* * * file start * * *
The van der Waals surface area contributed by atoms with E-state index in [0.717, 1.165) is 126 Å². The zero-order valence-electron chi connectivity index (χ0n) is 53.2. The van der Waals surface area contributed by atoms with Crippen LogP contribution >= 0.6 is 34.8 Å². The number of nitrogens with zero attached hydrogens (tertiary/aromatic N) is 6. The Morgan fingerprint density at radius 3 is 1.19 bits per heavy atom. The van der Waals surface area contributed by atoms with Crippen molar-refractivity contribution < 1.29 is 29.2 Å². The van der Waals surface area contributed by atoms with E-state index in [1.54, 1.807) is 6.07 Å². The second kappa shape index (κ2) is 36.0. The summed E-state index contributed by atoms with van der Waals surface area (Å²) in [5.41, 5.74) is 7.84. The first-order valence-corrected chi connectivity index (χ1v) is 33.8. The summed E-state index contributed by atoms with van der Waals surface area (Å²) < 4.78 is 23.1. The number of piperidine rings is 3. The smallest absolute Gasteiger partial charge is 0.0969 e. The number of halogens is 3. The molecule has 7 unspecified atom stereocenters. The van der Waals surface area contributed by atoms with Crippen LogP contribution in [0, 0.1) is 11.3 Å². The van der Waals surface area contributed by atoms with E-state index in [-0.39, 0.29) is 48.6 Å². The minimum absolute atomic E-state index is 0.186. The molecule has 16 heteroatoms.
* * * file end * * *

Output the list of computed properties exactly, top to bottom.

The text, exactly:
The van der Waals surface area contributed by atoms with E-state index in [0.717, 1.165) is 126 Å². The zero-order valence-electron chi connectivity index (χ0n) is 53.2. The van der Waals surface area contributed by atoms with Crippen LogP contribution >= 0.6 is 34.8 Å². The number of nitrogens with zero attached hydrogens (tertiary/aromatic N) is 6. The Morgan fingerprint density at radius 3 is 1.19 bits per heavy atom. The van der Waals surface area contributed by atoms with Crippen molar-refractivity contribution < 1.29 is 29.2 Å². The van der Waals surface area contributed by atoms with E-state index in [1.54, 1.807) is 6.07 Å². The second kappa shape index (κ2) is 36.0. The summed E-state index contributed by atoms with van der Waals surface area (Å²) in [5.41, 5.74) is 7.84. The first-order valence-corrected chi connectivity index (χ1v) is 33.8. The summed E-state index contributed by atoms with van der Waals surface area (Å²) < 4.78 is 23.1. The number of piperidine rings is 3. The smallest absolute Gasteiger partial charge is 0.0969 e. The number of halogens is 3. The molecule has 7 unspecified atom stereocenters. The van der Waals surface area contributed by atoms with Crippen LogP contribution in [0, 0.1) is 11.3 Å². The van der Waals surface area contributed by atoms with E-state index in [-0.39, 0.29) is 48.6 Å². The minimum absolute atomic E-state index is 0.186. The molecule has 16 heteroatoms.